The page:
proper disposal.

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Old 03 Feb 2006, 04:29 pm   #2 (permalink)
onehappymadman@yahoo.com
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Default Re: interesting way to change transmission fluid


onehappymadman@yahoo.com wrote:
> What do y'all think of this method? Is this as thorough as draining
> the tranny pan?
>
> >From http://www.allpar.com/eek/atf.html

>
>
> Another system for changing automatic transmission fluid
> James Dement provided the following:
>
> Here is a simple way to change the transmission fluid in your Chrysler
> that doesn't even require you to crawl under the vehicle.
>
> I learned that I can use about 6 or 8 ft. of clear vinyl tubing -
> probably only 1/8" or 3/16" ID. The type of low cost tubing you can get
> at your local home improvement or hardware store. What I've been using
> is actually the leftover home oxygen supply line from my late Aunt who
> had to use oxygen in her last year. She left us an abundant supply of
> this tubing. As for her nice Chrysler - darn it, that is another
> story......
>
> I stick the clean tubing all the way down into the dip stick opening
> until it clearly is on bottom. Then I start a siphon by sucking on the
> tubing. You can easily see the reddish colored fluid moving up the
> tubing and towards you. When the fluid gets a few inches from the end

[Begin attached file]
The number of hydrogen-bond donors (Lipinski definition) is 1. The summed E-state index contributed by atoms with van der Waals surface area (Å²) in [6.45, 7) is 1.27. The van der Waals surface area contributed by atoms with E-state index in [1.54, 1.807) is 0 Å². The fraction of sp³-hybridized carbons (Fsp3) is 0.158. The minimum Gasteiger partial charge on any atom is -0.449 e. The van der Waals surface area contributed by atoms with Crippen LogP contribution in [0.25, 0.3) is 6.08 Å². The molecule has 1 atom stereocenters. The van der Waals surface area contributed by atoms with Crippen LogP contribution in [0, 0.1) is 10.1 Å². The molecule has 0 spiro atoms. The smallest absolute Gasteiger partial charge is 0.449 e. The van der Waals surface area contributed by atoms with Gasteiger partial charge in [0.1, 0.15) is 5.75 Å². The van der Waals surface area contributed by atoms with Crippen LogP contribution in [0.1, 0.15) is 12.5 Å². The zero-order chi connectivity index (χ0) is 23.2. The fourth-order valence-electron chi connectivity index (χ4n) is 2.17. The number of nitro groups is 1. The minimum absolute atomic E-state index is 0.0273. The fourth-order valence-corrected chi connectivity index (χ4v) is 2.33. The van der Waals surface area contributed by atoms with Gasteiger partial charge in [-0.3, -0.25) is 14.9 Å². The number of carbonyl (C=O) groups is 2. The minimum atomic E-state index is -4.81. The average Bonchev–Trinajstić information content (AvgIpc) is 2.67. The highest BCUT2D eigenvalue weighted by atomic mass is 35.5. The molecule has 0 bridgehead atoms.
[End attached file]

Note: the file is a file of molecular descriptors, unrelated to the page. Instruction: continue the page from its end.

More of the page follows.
> you simply place the end into your container and the siphon action will
> do the rest.


....

I think I might give this a shot, next time I change my engine oil.
I've got a small 12VDC windshield fluid pump I bought for a project a
few years ago... maybe I can use that to suck on the 1/8" vinyl tubing
line, to reduce the wait. I'll have to run over to Wal-Mart and get
some 1/8" fish tank air line.

My Haynes says there's only about 2.6 qt. of tranny oil in the
4-cylinder 96 camry. Any thoughts on hazards of doing this? Tranny
fluid changeout should be done with the car off, but with the engine
warm, right? (This wouldn't melt my vinyl tubing, would it?) Then,
when re-filling with Dexron-II, start the engine and move the gearshift
lever slowly all the way to "L", right?

It's only been about 22,000 miles since I had the tranny oil flushed
(at a Brake Masters shop), but hey, I'm trying to learn more as I go.

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Old 03 Feb 2006, 04:45 pm   #3 (permalink)
m Ransley
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Default Re: interesting way to change transmission fluid

There is a reason there are magnets and filters in the bottom of a
trans, can you hacks, guys figure it out.

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Old 03 Feb 2006, 05:07 pm   #4 (permalink)
onehappymadman@yahoo.com
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Default Re: interesting way to change transmission fluid